In the winter of 1850, a fierce storm hit the Orkney island archipelago of Scotland, causing massive amounts of devastation, particularly in the area of the Bay of Skaill on the west coast of Mainland Island, and when the storm passed it left behind swaths of damage and 200 people dead. Yet in addition to the tragedy and damage left in its wake, the ferocious storm had also uncovered a mystery that had been there under the earth for thousands of years. There, partially exposed by the raging storm atop a knoll called Skara Brae, was what appeared to be a previously unknown ancient Neolithic village, which would uncover more mysteries as it was further exposed, and unearth ancient enigmas that have never really been explained.
The first attempts to uncover more of the apparent buried village were amateurish affairs carried out by locals, which they conducted until 1868 before quitting after having unearthed four ancient houses. The site would then sit abandoned for decades, in the meantime being set upon by looters and hit with yet another storm, before it finally came to the attention of the University of Edinburgh’s Professor V. Gordon Childe and was properly investigated in 1917. When real archeologists got to work, it was found that the site was likely inhabited from between around 3180 BC to about 2500 BC, making it older than Stonehenge and the Great Pyramids, and was composed of a total of ten clustered houses tucked down in earthen dams and mounds, meant to help support the walls and provide insulation. These houses were constructed of flagstone and featured stone hearths, beds, and various stone-built pieces of furniture, including cupboards, dressers, seats, and storage boxes, and there was even an indoor sewer system or toilet in each home, with small antechambers equipped with drains that carried waste to the sea and would have been very advanced for the time. This was all incredibly well preserved and complete.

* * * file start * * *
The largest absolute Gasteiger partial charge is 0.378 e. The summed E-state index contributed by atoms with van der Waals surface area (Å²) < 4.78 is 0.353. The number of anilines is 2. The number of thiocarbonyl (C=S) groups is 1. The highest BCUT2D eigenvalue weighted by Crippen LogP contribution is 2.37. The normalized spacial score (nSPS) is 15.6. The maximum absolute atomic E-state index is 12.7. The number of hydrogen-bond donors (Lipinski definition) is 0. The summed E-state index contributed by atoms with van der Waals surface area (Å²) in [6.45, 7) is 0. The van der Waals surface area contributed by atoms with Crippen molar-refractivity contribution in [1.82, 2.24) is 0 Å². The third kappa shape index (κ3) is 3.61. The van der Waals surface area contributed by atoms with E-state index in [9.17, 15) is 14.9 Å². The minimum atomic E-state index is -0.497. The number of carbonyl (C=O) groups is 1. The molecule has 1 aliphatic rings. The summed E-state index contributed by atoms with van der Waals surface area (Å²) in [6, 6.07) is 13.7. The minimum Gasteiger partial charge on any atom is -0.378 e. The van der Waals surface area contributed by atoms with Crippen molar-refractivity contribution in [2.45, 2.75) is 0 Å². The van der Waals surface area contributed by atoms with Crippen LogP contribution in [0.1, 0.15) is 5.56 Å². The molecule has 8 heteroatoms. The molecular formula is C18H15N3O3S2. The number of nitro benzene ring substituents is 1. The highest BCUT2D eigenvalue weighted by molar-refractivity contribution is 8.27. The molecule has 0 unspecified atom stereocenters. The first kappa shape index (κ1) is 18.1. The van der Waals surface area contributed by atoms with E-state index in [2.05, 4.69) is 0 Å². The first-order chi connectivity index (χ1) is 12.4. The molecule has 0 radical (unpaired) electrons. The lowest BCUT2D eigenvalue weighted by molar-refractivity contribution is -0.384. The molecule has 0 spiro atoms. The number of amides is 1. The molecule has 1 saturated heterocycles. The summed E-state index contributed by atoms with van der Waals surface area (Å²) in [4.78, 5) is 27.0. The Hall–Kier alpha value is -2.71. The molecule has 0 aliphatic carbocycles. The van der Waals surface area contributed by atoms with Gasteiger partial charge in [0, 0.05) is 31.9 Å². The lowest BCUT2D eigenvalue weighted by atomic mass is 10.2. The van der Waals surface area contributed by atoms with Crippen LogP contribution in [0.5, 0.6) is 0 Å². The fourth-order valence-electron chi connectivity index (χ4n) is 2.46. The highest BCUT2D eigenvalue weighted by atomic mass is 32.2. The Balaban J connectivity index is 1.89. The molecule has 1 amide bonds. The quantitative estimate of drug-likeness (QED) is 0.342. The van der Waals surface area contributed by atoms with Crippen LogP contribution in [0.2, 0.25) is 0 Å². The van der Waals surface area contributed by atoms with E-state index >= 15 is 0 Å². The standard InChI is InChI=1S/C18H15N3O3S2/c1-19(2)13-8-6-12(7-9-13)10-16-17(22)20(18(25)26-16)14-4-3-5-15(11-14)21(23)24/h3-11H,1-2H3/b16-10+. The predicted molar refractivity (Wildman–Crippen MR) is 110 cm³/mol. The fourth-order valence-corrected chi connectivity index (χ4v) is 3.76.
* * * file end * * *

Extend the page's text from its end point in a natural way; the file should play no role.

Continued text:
This elaborate design was one of the first mysteries of Skara Brae, and another was that it seems that the settlement was suddenly and inexplicably abandoned at some point. Whatever had made them leave caused the inhabitants to apparently flee in great haste, as there have been found many items that would have been considered very valuable at the time and even the remains of what are thought to have been meals laid out. Theories as to why these people so suddenly and decisively abandoned the village range from some sort of catastrophe like a storm, to some other calamity like disease, but no one really knows. Whatever the reason for this sudden exodus, the people who once lived here sure did leave a lot of stuff behind. Throughout this tiny village, which was estimated to have held perhaps 50 inhabitants at any one time, there were found fragments of stone, bone, and antler thought to be from some tool-making process, as well as numerous objects made of animal, fish, bird, and whalebone, whale and walrus ivory, and killer whale teeth, including awls, needles, knives, beads, jewelry, adzes, shovels, small bowls and plates. In addition to this there were found countless pieces of pottery, thousands of strange beads made from bone and sheep’s teeth, lumps of red ochre thought to have been used for body painting, and even one of the only pieces of preserved rope from a Neolithic site ever found. Much of this would have been seen as incredibly valuable at the time, but it is all just sitting around, with no real attempts to stow it, hide it, or take it along. Yet for as amazing as all of this is, by far the most mysterious objects found at Skara Brae are its inexplicable carved stone balls.